Today we look at the south, more specifically at the Istanbul 29 Mayis University, which is located in the largest city of Turkey: Istanbul. Işın Öner has worked there for several years as a professor in the translation department and is involved in the work of the Association for Technical Communication in Turkey (tekom Türkiye).
She can explain why technical communication is one of the basic courses in translation studies there. Furthermore, we will publish some of tekom Türkiye’s exploratory work on technical writing in the next few weeks.
Guest Author Işın Öner
Technical writers aim to organize and produce technical information that accompanies the product at hand in such a way that the information meets the basic expectations of the users from an instructions-for-use perspective. It is hard to generalize about how these instructions are prepared and to what extent they meet the expectations for audiences in different situations and countries. Although the general tendency seems similar, especially in an era when importance is placed on quality standards, research on such instructions may still reveal the contrary.
The reason for differences in approach that reflect on the differences in the product obtained, i.e. instructions for use, is at least twofold:
- one draws from differences in the audience addressed and the culture where the product is used, and
- the other draws from the versatile use of discourse in technical documentation.
While at first glance we would correctly think it is the informative function, i.e. the expository and the descriptive, that is fulfilled in a technical document, close scrutiny into the documentation proves that expressive function, i.e. narrative, convincing, and persuasive functions, is also at work in instructions for use.
It is this very nature of technical documentation that makes it worth studying as one of the basic courses at translation studies departments.
Are there events in Europe that consider and discuss the similarities of Translation and TechComm?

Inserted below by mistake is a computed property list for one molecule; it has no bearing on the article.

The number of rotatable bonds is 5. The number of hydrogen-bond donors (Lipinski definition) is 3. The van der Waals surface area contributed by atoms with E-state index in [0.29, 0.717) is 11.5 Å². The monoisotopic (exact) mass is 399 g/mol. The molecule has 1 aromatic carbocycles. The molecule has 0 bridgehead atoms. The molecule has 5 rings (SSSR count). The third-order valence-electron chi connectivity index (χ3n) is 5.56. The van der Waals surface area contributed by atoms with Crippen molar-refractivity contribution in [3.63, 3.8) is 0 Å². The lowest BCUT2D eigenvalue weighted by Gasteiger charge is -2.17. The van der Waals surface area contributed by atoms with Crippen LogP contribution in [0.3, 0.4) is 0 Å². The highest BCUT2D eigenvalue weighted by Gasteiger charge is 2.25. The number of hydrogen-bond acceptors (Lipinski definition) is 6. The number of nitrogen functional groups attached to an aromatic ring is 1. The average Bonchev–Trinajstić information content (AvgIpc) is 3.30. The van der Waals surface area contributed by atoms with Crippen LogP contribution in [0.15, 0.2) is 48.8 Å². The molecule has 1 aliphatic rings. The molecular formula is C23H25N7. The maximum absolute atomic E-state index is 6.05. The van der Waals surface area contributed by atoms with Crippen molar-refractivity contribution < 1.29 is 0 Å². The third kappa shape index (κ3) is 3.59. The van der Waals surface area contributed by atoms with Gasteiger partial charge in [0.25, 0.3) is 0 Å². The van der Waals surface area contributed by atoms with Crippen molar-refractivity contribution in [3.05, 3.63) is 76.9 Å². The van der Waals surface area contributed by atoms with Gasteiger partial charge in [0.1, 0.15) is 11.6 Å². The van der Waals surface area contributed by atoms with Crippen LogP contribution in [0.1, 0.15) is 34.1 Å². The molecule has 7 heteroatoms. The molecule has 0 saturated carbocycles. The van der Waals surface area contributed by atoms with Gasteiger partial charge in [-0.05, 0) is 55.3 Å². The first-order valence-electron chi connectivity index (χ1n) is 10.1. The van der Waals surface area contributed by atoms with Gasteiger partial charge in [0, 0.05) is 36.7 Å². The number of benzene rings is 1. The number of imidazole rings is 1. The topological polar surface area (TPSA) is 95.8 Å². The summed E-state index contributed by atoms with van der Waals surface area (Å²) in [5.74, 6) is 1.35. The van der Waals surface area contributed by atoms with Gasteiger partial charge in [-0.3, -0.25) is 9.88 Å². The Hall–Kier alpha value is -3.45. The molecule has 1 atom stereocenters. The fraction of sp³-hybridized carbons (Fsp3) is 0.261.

Yes there are … for example the ‘Bridging the Gap between TC and Translation’ Workshop last year.
It was the first joint workshop by TecCOMFrame / tekom Europe / EMT / LindWeb, “Translating Europe”, which took place at the tcworld conference, provided proof of the necessity of common understanding and learning methods shared by translators/localizers and technical communicators. The main points focused on how to integrate technical communication into study programs for translation and options for joining forces in technical communication and translator training.
As tekom Türkiye,
we started technical writing courses at undergraduate and graduate levels at the Istanbul 29 Mayıs University Translation Studies Department. These courses serve different purposes depending on the level:
- While at the undergraduate level, the basic aim is to create an awareness of the characteristics of technical writing texts,
- the graduate level courses are more geared towards doing exploratory work in technical writing, such as
(i) preparation of material,
(ii) preparation of course programs and
(iii) preparation of syllabi to be used at vocational translation programs or undergraduate level translation studies programs in Turkey.
I hope such endeavors not only raise awareness of translators and young researchers-to-be as to the importance of the discipline, but also train future technical writers and translators of technical documentation.
I am personally witnessing an ongoing interplay of competences and skills between those necessary for technical writers AND translators.
This month we want to contribute to Intelligent Information with two samples from the coursework that were carried out by Alper Zafer Güneş and Kerem Geçmen, PhD students at the Istanbul 29 Mayıs University. In his research titled “Factoring in Culture in Technical Communication”, Güneş gives the guidelines of an exercise he prepared for a 3-hour coursework for undergraduate students, while Geçmen, in his paper titled “Developing Audience Awareness in Technical Writer Training Through Games”, will summarize an activity that can be used as a training tool for younger students in particular dealing with technical writing.
We will post both articles in the next weeks.. keep watching and feel free to enter a comment and share your experiences on translation studies in your country.
About the Author:
Işın Öner is a founding member of tekom Türkiye and tekom Europe. She is professor of Translation Studies Istanbul 29 Mayis University and the president of Diye Global Communications.
Türkiye’s exploratory work on technical writing:
- Introduction: Why Technical Writing is One of the Basic Courses in Translation Studies by Işın Öner
- Factoring in Culture in Technical Communication by Alper Zafer Güneş
- Developing Audience Awareness in Technical Writer Training Through Games by Kerem Geçmen
- Information about tekom Türkiye